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Kate Powell

The building is one of the few modern structures that sits (sat — and happily will again) nicely alongside the older buildings. One reason, since contextually it didn’t play into the design of the houses and brick buildings around it, is that it was a graceful “light" building that never felt brutal. Working and living in this neighborhood, walking it, shopping in it, we see the horrid buildings that replace lovely older structures daily. The brutality and downright ugly design all around us compared to the grace of this somewhat unassuming building is evident. It played well with its neighbors. The gesture of the set-back on the first floor, to allow for the those who walk by street not to feel crowded and pushed, is but one thing I see that might be a nice consideration in the new buildings in NW. We just drove back on Couch yesterday and the sheer scale of the heavy bulky brutal buildings on the narrow street is turning Portland into an oppressive ugly city. Architecture DOES impact the humanity of the people; oppression and depression are felt in cities with no light on their streets.

Two other things on which I’d like to comment:

Don’t forget the reason no one was hurt in the blast… a fire crew that moved efficiently and thankfully didn’t die saving others.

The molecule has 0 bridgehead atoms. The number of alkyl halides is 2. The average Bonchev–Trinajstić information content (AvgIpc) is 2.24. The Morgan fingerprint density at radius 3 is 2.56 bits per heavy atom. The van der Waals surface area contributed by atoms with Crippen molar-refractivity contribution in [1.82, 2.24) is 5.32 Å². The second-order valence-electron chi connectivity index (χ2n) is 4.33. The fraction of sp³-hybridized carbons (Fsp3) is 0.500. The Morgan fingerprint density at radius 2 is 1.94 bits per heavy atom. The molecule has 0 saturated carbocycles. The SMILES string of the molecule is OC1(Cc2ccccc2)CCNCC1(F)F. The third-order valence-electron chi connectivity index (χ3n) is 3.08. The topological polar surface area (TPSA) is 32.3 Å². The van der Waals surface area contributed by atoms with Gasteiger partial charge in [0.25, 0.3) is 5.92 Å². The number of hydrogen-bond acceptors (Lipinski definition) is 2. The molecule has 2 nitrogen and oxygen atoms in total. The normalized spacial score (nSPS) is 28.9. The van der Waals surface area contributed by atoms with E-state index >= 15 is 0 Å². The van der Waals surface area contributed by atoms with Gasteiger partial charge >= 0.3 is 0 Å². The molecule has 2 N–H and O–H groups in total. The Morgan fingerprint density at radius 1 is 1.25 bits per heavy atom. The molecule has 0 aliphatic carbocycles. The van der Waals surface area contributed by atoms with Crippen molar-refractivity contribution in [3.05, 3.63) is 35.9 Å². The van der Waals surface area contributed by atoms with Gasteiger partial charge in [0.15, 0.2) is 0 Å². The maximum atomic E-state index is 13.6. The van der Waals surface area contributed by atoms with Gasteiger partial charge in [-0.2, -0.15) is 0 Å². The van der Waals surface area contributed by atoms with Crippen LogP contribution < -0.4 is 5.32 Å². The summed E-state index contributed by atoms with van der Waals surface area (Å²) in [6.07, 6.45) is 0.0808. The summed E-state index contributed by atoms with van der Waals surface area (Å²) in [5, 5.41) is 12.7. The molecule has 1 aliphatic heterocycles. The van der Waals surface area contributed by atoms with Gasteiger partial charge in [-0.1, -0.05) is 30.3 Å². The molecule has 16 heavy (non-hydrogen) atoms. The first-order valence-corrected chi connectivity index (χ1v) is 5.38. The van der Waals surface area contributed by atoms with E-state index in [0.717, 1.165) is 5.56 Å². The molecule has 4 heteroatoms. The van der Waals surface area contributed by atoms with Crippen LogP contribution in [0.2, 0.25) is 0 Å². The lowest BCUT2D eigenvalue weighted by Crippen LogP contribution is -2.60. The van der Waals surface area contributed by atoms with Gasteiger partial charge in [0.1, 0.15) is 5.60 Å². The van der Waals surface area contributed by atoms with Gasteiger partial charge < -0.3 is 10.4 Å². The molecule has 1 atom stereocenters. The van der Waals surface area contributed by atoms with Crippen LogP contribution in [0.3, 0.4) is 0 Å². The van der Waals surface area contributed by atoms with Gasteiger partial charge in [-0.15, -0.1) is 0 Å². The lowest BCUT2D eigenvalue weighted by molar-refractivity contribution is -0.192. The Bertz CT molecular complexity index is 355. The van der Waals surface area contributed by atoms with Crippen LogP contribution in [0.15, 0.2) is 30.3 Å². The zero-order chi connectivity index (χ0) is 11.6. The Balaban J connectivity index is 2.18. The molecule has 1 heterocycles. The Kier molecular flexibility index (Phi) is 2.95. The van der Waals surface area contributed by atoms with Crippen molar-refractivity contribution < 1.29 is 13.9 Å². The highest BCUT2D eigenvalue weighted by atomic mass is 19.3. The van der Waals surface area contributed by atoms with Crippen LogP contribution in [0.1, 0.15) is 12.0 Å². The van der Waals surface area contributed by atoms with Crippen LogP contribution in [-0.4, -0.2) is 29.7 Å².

And also, let’s look at the elephant in the room, because Portland Architecture is also about building in Portland. For the people in this neighborhood who have any idea what they are seeing, we are all horrified by the sheer volume of construction crews, and by their sloppiness and arrogance. Yes, many of us hate to see the old buildings go, and YES, most of us are disgusted by the terrible replacements, but everyone around here was buzzing with how there is a disconnect about safety, the residents of the neighborhoods, the checks put into place by the city on behalf of the community, and the near-misses that happen daily to us (though of course, usually through street traffic — a gas explosion was not on most of our minds.) In an effort to give the developers and contractors the most dollars in their pockets, the city has put the community at risk in the worst scenario, and inconvenienced in ways that they needn’t be at best.

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